A. A person commits resisting arrest by intentionally preventing or attempting to prevent a person reasonably known to him to be a peace officer, acting under color of such peace officer's official authority, from effecting an arrest by:
1. Using or threatening to use physical force against the peace officer or another; or
2. Using any other means creating a substantial risk of causing physical injury to the peace officer or another.

The elements the State must show to prove a violation of § 13-2508 are clear and unambiguous. The title, resisting arrest, "summarizes the statute as dealing with a single offense." State v. Forrester, 134 Ariz. 444, 448 (App. 1982). The statutory language enumerates two ways, or means, a person can violate the statute—using or threatening physical force, or creating a substantial risk of physical injury. The two alternative means of violating § 13-2508 are not repugnant to each other because proof of one "does not disprove the other" and these acts could occur in the "same transaction." State v. Manzanedo, 210 Ariz. 292, 294, ¶¶ 8-9 (App. 2005). Contrary to Whiteside's argument, § 13-2508 "identif[ies] a single crime and provide[s] more than one means of committing the crime." West, 238 Ariz. at 489, ¶ 19 (internal quotations omitted).

¶12 Whiteside contends that the jury instruction here was duplicitous and deprived him of a unanimous jury verdict because it cannot be determined which subsection of § 13-2508 he violated. However, it is well established in Arizona that a jury need not unanimously agree upon the manner in which the charged offense was committed, only that the defendant committed the crime. An instruction that defines alternate ways by which the crime charged could be committed, and follows the statutory language in doing so, is not duplicitous. See State v. Herrera, 176 Ariz. 9, 16 (1993); West, 238 Ariz. at 494, ¶ 38. Here, after the presentation of the evidence and instruction by the court that followed the statutory language, the jury unanimously convicted Whiteside of one count of resisting arrest. We conclude that § 13-2508 is a single unified offense, the proffered jury instruction was not duplicitous and did not deprive Whiteside of a unanimous verdict.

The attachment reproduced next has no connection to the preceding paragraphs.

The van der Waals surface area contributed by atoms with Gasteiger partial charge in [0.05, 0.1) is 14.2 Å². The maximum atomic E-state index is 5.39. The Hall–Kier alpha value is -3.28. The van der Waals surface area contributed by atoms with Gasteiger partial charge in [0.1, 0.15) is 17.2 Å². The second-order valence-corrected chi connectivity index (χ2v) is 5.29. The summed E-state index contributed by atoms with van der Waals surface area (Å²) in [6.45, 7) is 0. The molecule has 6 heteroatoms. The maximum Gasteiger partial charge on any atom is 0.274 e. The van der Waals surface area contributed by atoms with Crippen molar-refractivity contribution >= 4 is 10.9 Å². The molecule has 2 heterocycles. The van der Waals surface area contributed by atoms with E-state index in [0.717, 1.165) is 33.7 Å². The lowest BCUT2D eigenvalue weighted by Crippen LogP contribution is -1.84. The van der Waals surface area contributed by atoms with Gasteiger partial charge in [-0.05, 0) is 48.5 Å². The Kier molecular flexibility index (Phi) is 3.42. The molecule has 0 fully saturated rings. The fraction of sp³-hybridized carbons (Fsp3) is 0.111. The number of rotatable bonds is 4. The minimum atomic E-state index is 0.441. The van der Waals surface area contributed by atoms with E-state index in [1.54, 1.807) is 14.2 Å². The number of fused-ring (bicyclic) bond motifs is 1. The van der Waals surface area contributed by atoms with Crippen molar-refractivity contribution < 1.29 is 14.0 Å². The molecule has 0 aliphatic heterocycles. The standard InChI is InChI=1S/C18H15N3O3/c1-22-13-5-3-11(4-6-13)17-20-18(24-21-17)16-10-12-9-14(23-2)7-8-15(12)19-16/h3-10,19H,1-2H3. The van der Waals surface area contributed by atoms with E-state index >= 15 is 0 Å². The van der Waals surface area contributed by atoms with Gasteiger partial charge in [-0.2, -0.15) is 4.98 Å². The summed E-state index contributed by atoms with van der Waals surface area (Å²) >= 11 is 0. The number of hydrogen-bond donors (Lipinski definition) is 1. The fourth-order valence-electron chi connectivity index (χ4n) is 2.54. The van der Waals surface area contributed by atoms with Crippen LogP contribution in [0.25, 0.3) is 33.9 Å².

¶13 Whiteside's second argument is that the court improperly aggravated his sentence in violation of Blakely v. Washington, 542 U.S. 296, 314 (2004), because the jury did not make a finding of fact that Whiteside had prior felony convictions. Because Whiteside failed to object to the court's aggravation factors, we review for fundamental error. See Henderson, 210 Ariz. at 567, ¶ 19.

¶14 As part of his plea agreement with the State, Whiteside admitted to a prior felony conviction for sentencing purposes. The superior court did not commit fundamental error by using the prior felony conviction to enhance Whiteside's sentence, because a jury finding of the prior felony conviction was not necessary. Blakely, 542 U.S. at 301 ("Other than the fact of a prior conviction, any fact that increases the penalty for a crime beyond the prescribed statutory maximum must be submitted to a jury, and proved beyond a reasonable doubt.") (emphasis added) (internal quotation omitted).

¶15 Additionally, the superior court did not err in considering Whiteside's prior felony conviction as an aggravating factor when it imposed the maximum prison sentence. State v. Bonfiglio, 228 Ariz. 349, 354, ¶ 21 (App. 2011) ("A trial court may use the same convictions to enhance or increase the sentencing range and to aggravate a defendant's sentence within the enhanced range.").


¶16 For the foregoing reasons, we affirm Whiteside's conviction and sentence.